Before visiting the cave, all I could think about was Plato’s scenario of the cave in “The Republic.” In this representation, Plato describes prisoners chained down in which all they could see are shadows on the wall. According to Plato, a philosopher frees him/herself from this pseudo-representation and walks outside to experience the real world. When reaching 180 George Street and experiencing the cave here, I still saw similarities between the two. The cave I experienced, with the “shutter” glasses, was of course trying to simulate a three-dimensional world in which, quite cleverly, the viewpoint changed according to the direction of the glasses (with the magnet). The experience was the closest to a virtual reality I have ever been in. It was when I took off the glasses in the middle of a simulation that I felt deceived. The images then felt flat and blurry, like shadows on a wall. While the prisoner’s in Plato’s cave have seen nothing else but the shadows on a wall, a person who has seen nothing else but this simulation cave would certainly believe this is reality. Then, according to this person, the cave is as real as it gets. It was when I ignored the cave’s limitations that I fully began to appreciate it.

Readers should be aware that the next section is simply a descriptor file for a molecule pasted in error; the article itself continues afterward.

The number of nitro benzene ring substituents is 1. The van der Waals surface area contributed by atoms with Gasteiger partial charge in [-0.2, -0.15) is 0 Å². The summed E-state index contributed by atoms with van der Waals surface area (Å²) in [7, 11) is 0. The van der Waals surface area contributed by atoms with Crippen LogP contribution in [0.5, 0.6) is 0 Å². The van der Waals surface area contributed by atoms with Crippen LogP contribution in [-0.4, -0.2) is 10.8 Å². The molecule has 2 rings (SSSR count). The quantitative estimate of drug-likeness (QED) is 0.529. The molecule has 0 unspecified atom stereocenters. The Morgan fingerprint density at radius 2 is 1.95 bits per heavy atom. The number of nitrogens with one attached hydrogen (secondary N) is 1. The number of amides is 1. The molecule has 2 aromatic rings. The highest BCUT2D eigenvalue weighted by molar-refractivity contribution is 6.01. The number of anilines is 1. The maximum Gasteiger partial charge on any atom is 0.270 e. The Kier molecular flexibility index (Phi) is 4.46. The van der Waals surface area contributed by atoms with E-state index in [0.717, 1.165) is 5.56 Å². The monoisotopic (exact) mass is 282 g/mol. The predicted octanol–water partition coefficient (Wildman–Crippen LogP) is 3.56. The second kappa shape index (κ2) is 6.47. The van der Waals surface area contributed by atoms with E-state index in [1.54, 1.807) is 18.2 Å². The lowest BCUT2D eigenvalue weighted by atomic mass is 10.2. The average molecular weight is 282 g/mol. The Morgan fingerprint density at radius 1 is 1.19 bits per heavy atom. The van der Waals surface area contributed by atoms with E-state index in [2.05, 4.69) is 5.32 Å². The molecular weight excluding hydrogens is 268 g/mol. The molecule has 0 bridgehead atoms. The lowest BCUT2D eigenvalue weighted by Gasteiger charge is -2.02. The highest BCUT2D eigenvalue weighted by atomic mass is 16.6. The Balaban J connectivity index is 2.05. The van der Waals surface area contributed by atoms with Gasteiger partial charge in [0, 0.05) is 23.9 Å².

I also started thinking about what it takes to create this world in our minds. In the real world, light bounces off objects and photons enter our eye. From there the brain processes the images. In the cave, however, a projector bounces light off the screen at a flicker, the light enters the shutter glasses synchronizing in flickering, and finally the light enters our eyes. As real as the image will look in years to come, the fact that another screen (the glasses) is put in between the object and the viewer makes it hard to fully accept this form of media. The three-dimensional view is in fact deceiving only when the viewer realizes the glasses are there (i.e. sees it in his/her periphery). I also spent some time thinking whether this was augmented reality or virtual reality. In augmented reality, computers are used to change the live image before us. In this case, I would feel the glasses are playing that role.